1) Increase your bean consumption—gradually. Per the above, eating more and more legumes will encourage a greater presence of the enzyme we need to digest them, and help to get you over your fear of the mighty bean!
Try adding them into your diet in 1/4 cup increments, and increasing very slowly. I can eat at least a cup of beans in one sitting (though a more standard portion size, for me, is 1/2 to 3/4 cup), but that’s because I’ve been happily and comfortably been eating beans for a long time. Keep experimenting with fun, new recipes until you arrive at a place where you’re digesting beans without discomfort.
2) Try Beanzyme. This is a vegan version of Beano (which, sadly, is not vegan). It’s a supplement of the enzyme necessary for bean digestion (also useful for crucifers like broccoli, which contain oligosaccharides, too), and it can be immensely helpful if you plan on eating a meal that is rich in legumes.
3) Soak your beans before cooking. Do you make beans from scratch? If not, it’s a great habit to get into: it’s cheaper than buying canned beans, it leaves you with zero risk of BPA lining from cans getting into your food, and home cooked beans are simply so much tastier (especially in hummus) than canned.
If you do boil beans from scratch, soaking them beforehand may make a difference in terms of digestibility because it releases the tricky oligosaccharides that cause discomfort. You can either do a “quick soak” or a “long soak.” For a “quick soak,” rinse and pick over your beans, cover them with water (1 part beans: 3 parts water) and boil them for five minutes. Let them sit for an hour after, and then cook through.
For a long soak, pick over and clean beans, cover them in water (1 part beans : 3 parts water) and then let them soak 8 hours, or overnight. Drain and change water before cooking through. For most beans, this will mean about an hour of simmering. If you pressure cook your beans, you can still do the soak beforehand!
4) Cook beans with a strip of kombu (a seaweed available online and in health stores). I used to wonder why people did this, until I was told that kombu actually contains some of the enzyme needed to digest beans. Not entirely sure if it’s true, but cooking beans with kombu is a very old tradition (common in macrobiotic cooking) so I would not be surprised if this were the underlying wisdom.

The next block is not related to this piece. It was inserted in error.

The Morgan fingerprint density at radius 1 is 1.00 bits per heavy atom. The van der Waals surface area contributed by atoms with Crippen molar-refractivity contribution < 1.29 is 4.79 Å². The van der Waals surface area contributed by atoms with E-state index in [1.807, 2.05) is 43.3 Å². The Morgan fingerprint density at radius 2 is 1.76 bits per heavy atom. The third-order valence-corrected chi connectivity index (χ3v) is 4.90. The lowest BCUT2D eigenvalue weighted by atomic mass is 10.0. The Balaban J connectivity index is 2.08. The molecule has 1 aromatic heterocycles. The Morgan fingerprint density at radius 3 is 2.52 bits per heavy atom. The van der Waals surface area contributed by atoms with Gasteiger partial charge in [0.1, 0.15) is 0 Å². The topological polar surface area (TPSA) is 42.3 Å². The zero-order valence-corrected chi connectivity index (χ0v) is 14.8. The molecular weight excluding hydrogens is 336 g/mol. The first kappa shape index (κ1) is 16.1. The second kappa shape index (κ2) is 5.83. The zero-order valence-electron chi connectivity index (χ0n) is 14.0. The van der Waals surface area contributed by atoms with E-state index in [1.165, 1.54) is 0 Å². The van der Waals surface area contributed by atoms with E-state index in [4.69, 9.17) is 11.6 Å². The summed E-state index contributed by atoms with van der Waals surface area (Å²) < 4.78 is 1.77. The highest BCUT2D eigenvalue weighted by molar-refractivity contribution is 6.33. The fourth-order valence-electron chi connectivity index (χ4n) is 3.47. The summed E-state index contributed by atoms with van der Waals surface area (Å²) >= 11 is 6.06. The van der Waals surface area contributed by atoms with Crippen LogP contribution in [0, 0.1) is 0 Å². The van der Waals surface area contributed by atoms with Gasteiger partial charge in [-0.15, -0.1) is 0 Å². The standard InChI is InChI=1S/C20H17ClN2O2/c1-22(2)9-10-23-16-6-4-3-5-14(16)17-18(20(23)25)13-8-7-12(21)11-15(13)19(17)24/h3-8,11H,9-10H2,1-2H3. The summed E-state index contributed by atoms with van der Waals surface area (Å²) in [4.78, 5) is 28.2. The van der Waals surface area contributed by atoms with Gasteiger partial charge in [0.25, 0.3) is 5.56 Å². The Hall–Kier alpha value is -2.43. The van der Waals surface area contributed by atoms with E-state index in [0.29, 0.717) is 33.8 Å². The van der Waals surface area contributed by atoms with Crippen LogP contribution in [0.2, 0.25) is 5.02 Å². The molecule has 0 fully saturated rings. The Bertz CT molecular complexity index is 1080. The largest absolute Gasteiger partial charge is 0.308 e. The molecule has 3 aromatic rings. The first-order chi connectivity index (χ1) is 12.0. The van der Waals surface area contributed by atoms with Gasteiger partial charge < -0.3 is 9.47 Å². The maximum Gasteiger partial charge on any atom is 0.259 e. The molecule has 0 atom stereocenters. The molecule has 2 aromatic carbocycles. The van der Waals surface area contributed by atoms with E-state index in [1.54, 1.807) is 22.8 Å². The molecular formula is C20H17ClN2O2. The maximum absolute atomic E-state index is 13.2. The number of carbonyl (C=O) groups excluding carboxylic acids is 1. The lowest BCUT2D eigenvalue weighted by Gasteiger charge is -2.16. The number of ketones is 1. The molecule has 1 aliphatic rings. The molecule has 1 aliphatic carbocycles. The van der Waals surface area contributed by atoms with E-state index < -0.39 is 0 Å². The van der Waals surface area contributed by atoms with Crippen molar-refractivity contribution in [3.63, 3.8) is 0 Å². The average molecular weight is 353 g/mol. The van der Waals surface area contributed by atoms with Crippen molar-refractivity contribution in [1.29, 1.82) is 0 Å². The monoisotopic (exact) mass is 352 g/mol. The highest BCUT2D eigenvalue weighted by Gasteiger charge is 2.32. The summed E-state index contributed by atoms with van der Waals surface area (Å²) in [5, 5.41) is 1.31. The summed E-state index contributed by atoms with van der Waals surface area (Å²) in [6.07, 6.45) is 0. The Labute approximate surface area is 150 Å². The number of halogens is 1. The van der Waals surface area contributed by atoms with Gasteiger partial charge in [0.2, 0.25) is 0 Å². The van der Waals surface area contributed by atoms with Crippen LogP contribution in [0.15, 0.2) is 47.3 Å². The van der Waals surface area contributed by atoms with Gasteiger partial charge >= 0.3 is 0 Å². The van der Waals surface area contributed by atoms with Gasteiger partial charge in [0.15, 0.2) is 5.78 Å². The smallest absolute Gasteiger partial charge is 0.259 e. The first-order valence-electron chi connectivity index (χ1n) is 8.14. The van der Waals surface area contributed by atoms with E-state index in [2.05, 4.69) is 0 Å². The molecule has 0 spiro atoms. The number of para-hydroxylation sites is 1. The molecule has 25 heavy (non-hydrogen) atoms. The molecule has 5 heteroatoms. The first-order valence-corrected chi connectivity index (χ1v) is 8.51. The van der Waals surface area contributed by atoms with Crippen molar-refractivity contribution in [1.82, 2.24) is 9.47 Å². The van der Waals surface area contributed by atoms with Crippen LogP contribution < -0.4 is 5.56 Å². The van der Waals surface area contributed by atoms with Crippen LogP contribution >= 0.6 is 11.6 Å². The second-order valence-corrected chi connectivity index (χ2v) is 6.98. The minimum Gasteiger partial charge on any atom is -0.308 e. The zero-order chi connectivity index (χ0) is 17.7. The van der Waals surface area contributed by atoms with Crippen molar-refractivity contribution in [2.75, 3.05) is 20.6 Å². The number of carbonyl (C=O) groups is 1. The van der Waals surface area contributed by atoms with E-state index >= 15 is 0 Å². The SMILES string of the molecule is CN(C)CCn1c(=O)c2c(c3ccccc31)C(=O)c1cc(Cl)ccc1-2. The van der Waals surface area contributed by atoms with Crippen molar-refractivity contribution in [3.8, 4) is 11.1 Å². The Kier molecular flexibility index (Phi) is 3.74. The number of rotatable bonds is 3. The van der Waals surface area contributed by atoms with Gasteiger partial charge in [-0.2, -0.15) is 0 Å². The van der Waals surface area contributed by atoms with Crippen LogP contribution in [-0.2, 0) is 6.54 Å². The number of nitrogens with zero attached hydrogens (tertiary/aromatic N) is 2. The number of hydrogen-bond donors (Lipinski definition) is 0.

5) If you use canned beans, be sure to rinse them thoroughly. I love using the canning juice in hummus sometimes, because the starch creates a thick texture, but the truth is that this liquid can certainly enhance flatulence. So if beans don’t go down easily for you, rinse and rinse some more.
6) Eat beans with other grains and proteins. Prevailing wisdom used to dictate that vegans had to eat “complete” proteins at each meal by pairing foods together–rice and beans are a good example. We now know that this is not the case; so long as vegans take care to get all essential amino acids over the course of each day, week, month, and so on, whether or not they are eaten together at each meal is not essential (though it may be a good way to remind yourself to eat consciously).
That said, some claim that beans are easier to digest when paired with other proteins that “complete” the protein profile for a meal, so if you have a hard time with them, you may want to try rounding them out with quinoa, rice, or barley (or any whole grain you love).
7) Don’t salt beans while you cook them; flavor them after they’re cooked. Salting will cook beans faster, but they’ll be tougher in texture and may not have the same digestibility that slow cooking and soaking afford.
8 ) Add some spice. In traditional Indian cooking, spices are thought to improve the digestibility of legumes. The scientific logic behind this may be that certain spices will actually change the enzymatic properties of the beans, thus changing how easily we can break them down. Indian spices used in bean preparation include ginger, turmeric, fennel and asafoetida.
9) Add beans to your soup. The broth and liquid will first absorb, and then cook off, some of the resistant oligosaccharides, which may help you to digest the beans.
10) Follow all of my usual tips for happy digestion: chew thoroughly, eat mindfully, don’t chug water with meals.
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